ARBIL Iraq (Reuters) - The Islamic State group said it enslaved families from the minority Yazidi sect after overrunning their villages in northwestern Iraq, in what it praised as the revival of an ancient custom of using women and children as spoils of war. In an article in its English-language online magazine Dabiq, the group provides what it says is religious justification for the enslavement of defeated "idolators". The ancient custom of enslavement had fallen out of use because of deviation from true Islam, but was revived when fighters overran Yazidi villages in Iraq's Sinjar region. "After capture, the Yazidi women and children were then divided according to the Shariah amongst the fighters of the Islamic State who participated in the Sinjar operations, after one fifth of the slaves were transferred to the Islamic State's authority to be divided as khums," it said. Khums is a traditional tax on the spoils of war. "This large-scale enslavement of mushrik (idolator) families is probably the first since the abandonment of Shariah law," it said. Dabiq, distributed in a slickly-produced online format, is described by the group SITE that monitors militant publications as Islamic State's English-language magazine. The cover shows a picture of St Peter's Basilica in Rome, with an Islamic State black flag superimposed in place of the cross atop its obelisk. Inside it features photos of the group's arsenal of heavy weaponry and what it says is the final letter to his mother from an American journalist the group beheaded. The article on slavery confirms practices documented by Human Rights Watch, which says Yazidi women and girls were forced to marry Islamic State fighters and shipped out in busloads from Iraq to Syria to be sold off as prizes. Islamic State practices a harsh form of Sunni Islam and has declared its leader Abu Bakr al-Baghdadi the ruler of the entire Muslim world. Mainstream Sunni scholars around the world have denounced the group and its interpretation of Islam. The group has hounded ethnic and religious minorities in northern Iraq since seizing the city of Mosul in June, killing and displacing thousands of Christians, Shi'ite Shabaks and Turkmen who lived for centuries in one of the most diverse parts of the Middle East. "FIRMLY ESTABLISHED" U.S. President Barack Obama justified his decision to bomb Islamic State targets in August in part because the group was poised to commit what he called "genocide" against Yazidis, who were trapped at the time on a mountaintop after fleeing an Islamic State assault on their towns and villages. Yazidis, who follow an ancient religion derived from Zoroastrianism, have faced some of the harshest penalties from Islamic State, which regards them as devil-worshippers. The Dabiq article said fighters were reviving a practice of the companions of the Prophet Mohammad by enslaving enemies. Enslaving women and forcing them to become wives reduces sin by protecting men from being tempted into adultery, it said. "One should remember that enslaving the families of the (non-believers) and taking their women as concubines is a firmly established aspect of the Shariah, that if one were to deny or mock, he would be denying or mocking the verses of the Quran and the narrations of the Prophet," the article said. Many of the captives had "willingly" accepted Islam, the group said, "and now race to practice it with evident sincerity after their exit from the darkness of idolatry". Mothers had not been separated from their young children, it said. U.S.-led air strikes have halted Islamic State advances in the north of Iraq, allowing Kurdish forces to regain ground. Many of the Yazidis trapped on the mountain they consider a holy site, Mount Sinjar, were eventually able to escape, but their nearby villages are still under militant control. HORRIFIC CRIMES On Sunday, Human Rights Watch said Islamic State was holding hundreds of Yazidis captive in both Iraq and Syria and that the group had systematically separated young women and teenage girls from their families, forcing some into marriage with fighters. Fifteen-year-old Rewshe, one of several Yazidi girls who escaped Islamic State captivity and spoke to Human Rights Watch, said Islamic State fighters transported her with about 200 Yazidi women and girls on a convoy of four buses to Raqqa, their de facto capital in Syria. An Islamic State commander sold her and her 14-year-old sister to a fighter, who told her with pride that he had paid $1,000 for her, she said. The fighter sold her sister to another fighter, Rewshe said. She escaped through an unlocked door while the man who bought her slept. "The statements of current and former female detainees raise serious concerns about rape and sexual slavery by Islamic State fighters, though the extent of these abuses remains unclear," Human Rights Watch said. “The Islamic State’s litany of horrific crimes against the Yezidis in Iraq only keeps growing,” said Fred Abrahams, special adviser at Human Rights Watch. (Reporting by Isabel Coles; Editing by Peter Graff)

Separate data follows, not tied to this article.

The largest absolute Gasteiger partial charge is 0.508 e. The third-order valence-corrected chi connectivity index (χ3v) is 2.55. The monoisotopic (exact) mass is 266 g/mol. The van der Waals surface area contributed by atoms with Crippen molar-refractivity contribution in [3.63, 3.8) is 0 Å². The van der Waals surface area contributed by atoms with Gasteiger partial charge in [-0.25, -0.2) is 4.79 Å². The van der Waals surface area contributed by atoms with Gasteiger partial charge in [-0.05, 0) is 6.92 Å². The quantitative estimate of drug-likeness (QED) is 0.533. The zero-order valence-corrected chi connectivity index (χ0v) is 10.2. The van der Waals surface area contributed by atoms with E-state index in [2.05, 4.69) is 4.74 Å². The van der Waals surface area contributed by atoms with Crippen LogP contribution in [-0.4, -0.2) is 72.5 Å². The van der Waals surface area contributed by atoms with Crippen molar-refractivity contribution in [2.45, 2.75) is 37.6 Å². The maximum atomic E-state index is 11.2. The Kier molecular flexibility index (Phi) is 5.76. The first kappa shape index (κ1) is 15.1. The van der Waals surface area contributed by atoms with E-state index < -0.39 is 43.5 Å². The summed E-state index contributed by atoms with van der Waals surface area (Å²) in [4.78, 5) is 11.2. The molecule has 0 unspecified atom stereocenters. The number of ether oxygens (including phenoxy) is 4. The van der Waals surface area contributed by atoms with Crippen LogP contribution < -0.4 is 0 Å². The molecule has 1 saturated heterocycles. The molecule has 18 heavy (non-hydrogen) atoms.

- LA Times